New research reveals importance of additional support in engaging vulnerable consumers in smart metering
New research has demonstrated that smart meters can benefit vulnerable and low-income households – but in most cases this requires additional support and advice.
Smart meters are the next generation of energy meters, able to provide information on energy usage directly to suppliers, leading to an end to estimated billing as well as providing the opportunity for consumers to have greater understanding of their energy usage and change their energy-related behaviours. The EU aims to replace at least 80% of electricity meters with smart meters by 2020 wherever it is cost-effective to do so, which along with the rollout of smart grids could reduce emissions in the EU by up to 9% and annual household energy consumption by similar amounts.
At the same time there is growing recognition at EU and Member State level of the issue of energy poverty, that is the inability to access adequate energy to heat, cool and power the home. While smart metering has the potential to reduce energy poverty by improving energy efficiency and reducing household energy bills, previous studies have shown that smart meters in themselves do not automatically lead to energy savings in the residential sector without additional support, advice, and feedback mechanisms such as accompanying in home displays.
This study, which was conducted as part of SMART-UP – a three-year project funded through the EU’s Horizon 2020 Research and Innovation Programme –ran across France, Italy, Spain, Malta and the UK. It examined the impact that training frontline workers to enable them to provide energy-related advice and support to vulnerable consumers with smart meters had on the extent to which these consumers then interacted with their meters, changed their behaviour and reduced their energy consumption.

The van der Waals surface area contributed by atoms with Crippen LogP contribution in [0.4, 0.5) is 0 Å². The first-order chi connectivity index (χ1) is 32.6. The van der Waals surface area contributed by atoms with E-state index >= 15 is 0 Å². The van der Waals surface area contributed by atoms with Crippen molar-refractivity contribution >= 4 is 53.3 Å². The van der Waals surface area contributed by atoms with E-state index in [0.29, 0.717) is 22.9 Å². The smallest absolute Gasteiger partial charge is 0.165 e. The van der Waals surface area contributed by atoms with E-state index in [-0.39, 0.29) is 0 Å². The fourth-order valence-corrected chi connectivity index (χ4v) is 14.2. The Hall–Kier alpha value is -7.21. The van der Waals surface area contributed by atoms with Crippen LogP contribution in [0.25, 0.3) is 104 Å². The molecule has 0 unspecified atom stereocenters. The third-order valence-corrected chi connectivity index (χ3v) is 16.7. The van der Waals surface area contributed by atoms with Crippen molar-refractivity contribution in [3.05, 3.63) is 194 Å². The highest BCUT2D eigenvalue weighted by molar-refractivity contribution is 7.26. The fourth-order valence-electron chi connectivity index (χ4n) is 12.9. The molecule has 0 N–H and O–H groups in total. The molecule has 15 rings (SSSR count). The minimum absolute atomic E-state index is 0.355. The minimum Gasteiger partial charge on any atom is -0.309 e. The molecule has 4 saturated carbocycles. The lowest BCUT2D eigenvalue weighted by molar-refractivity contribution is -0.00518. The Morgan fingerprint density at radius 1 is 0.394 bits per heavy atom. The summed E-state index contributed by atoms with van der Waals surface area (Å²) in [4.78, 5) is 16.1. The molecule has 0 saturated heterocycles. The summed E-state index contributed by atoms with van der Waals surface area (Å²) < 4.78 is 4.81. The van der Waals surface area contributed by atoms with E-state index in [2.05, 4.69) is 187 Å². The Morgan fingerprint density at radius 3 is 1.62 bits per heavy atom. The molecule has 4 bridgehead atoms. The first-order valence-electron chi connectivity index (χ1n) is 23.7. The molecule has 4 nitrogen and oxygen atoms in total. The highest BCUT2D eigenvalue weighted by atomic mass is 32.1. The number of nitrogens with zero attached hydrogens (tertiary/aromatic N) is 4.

In total, 530 frontline workers were trained and provided face-to-face advice to 4,463 vulnerable households, reaching an estimated 13,000 consumers in total. Of these, 322 households were also provided with additional support such as follow-up phone calls, aftercare service and access to technologies that provided information and feedback on their energy use. Quantitative data was combined with interviews with stakeholders and the experiences of the project delivery staff to generate a range of insights.
The project was successful in reaching vulnerable consumers and instigating some level of energy-related behaviour change, with 80% of participants taking action to reduce the amount of energy they use, and 65% using their in home display or app/feedback device more often. It also highlighted the importance of making it as easy as possible for consumers to access and understand their energy consumption, both in terms of ensuring that the meter itself is situated in an accessible location; and ensuring that they also have access to easy to understand bills and energy-usage data. The network of trusted stakeholders engaged via the project was also vital to reaching vulnerable consumers, and through providing them with the skills needed to assist people with their energy needs should ensure that the benefits last beyond the lifespan of the project.
However, while the results were largely positive, the project also revealed the true difficulties faced by those in energy poverty, with many unable to make significant and meaningful adjustments to their energy-related behaviour because they were concerned about bills and already rationing their energy use beyond recommended levels. In these cases similar attention needs to be given towards ensuring that households also maintain adequate thermal comfort through providing holistic packages of advice and support which would also include topics such as understanding bills, dealing with energy debt and accessing other services.
For further information and to access the research reports, training materials and other project resources please visit www.smartup-project.eu.